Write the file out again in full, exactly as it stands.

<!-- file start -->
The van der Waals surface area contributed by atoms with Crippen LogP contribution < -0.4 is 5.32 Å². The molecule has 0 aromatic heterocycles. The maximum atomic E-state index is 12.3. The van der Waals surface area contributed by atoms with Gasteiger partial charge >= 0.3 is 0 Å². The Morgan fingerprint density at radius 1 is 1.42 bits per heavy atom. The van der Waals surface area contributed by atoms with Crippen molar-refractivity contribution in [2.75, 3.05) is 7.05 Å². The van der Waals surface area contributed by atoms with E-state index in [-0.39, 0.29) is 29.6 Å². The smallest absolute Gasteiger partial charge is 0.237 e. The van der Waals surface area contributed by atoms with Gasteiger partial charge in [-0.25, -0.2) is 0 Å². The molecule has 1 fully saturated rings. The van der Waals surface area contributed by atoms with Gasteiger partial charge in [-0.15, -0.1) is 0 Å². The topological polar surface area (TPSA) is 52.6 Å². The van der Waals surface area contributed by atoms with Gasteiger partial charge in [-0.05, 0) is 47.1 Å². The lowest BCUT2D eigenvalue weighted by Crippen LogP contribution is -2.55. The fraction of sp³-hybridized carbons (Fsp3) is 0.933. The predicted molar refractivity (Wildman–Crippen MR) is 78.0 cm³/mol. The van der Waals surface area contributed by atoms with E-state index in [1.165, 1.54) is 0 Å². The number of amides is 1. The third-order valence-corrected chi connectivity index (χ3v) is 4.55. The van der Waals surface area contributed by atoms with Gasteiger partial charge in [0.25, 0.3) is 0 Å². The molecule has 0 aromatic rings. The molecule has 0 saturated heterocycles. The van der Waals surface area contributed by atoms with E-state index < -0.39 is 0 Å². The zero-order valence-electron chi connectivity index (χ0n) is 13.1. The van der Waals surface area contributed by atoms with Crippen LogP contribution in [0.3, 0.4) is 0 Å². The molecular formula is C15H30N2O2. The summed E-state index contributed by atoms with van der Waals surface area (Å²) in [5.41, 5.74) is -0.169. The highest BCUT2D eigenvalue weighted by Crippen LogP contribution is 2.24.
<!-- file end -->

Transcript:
The van der Waals surface area contributed by atoms with Crippen LogP contribution < -0.4 is 5.32 Å². The molecule has 0 aromatic heterocycles. The maximum atomic E-state index is 12.3. The van der Waals surface area contributed by atoms with Gasteiger partial charge >= 0.3 is 0 Å². The Morgan fingerprint density at radius 1 is 1.42 bits per heavy atom. The van der Waals surface area contributed by atoms with Crippen molar-refractivity contribution in [2.75, 3.05) is 7.05 Å². The van der Waals surface area contributed by atoms with E-state index in [-0.39, 0.29) is 29.6 Å². The smallest absolute Gasteiger partial charge is 0.237 e. The van der Waals surface area contributed by atoms with Gasteiger partial charge in [-0.25, -0.2) is 0 Å². The molecule has 1 fully saturated rings. The van der Waals surface area contributed by atoms with Gasteiger partial charge in [-0.15, -0.1) is 0 Å². The topological polar surface area (TPSA) is 52.6 Å². The van der Waals surface area contributed by atoms with Gasteiger partial charge in [-0.05, 0) is 47.1 Å². The lowest BCUT2D eigenvalue weighted by Crippen LogP contribution is -2.55. The fraction of sp³-hybridized carbons (Fsp3) is 0.933. The predicted molar refractivity (Wildman–Crippen MR) is 78.0 cm³/mol. The van der Waals surface area contributed by atoms with E-state index in [1.165, 1.54) is 0 Å². The number of amides is 1. The third-order valence-corrected chi connectivity index (χ3v) is 4.55. The van der Waals surface area contributed by atoms with Gasteiger partial charge in [0.25, 0.3) is 0 Å². The molecule has 0 aromatic rings. The molecule has 0 saturated heterocycles. The van der Waals surface area contributed by atoms with E-state index < -0.39 is 0 Å². The zero-order valence-electron chi connectivity index (χ0n) is 13.1. The van der Waals surface area contributed by atoms with Crippen LogP contribution in [0.3, 0.4) is 0 Å². The molecular formula is C15H30N2O2. The summed E-state index contributed by atoms with van der Waals surface area (Å²) in [5.41, 5.74) is -0.169. The highest BCUT2D eigenvalue weighted by Crippen LogP contribution is 2.24.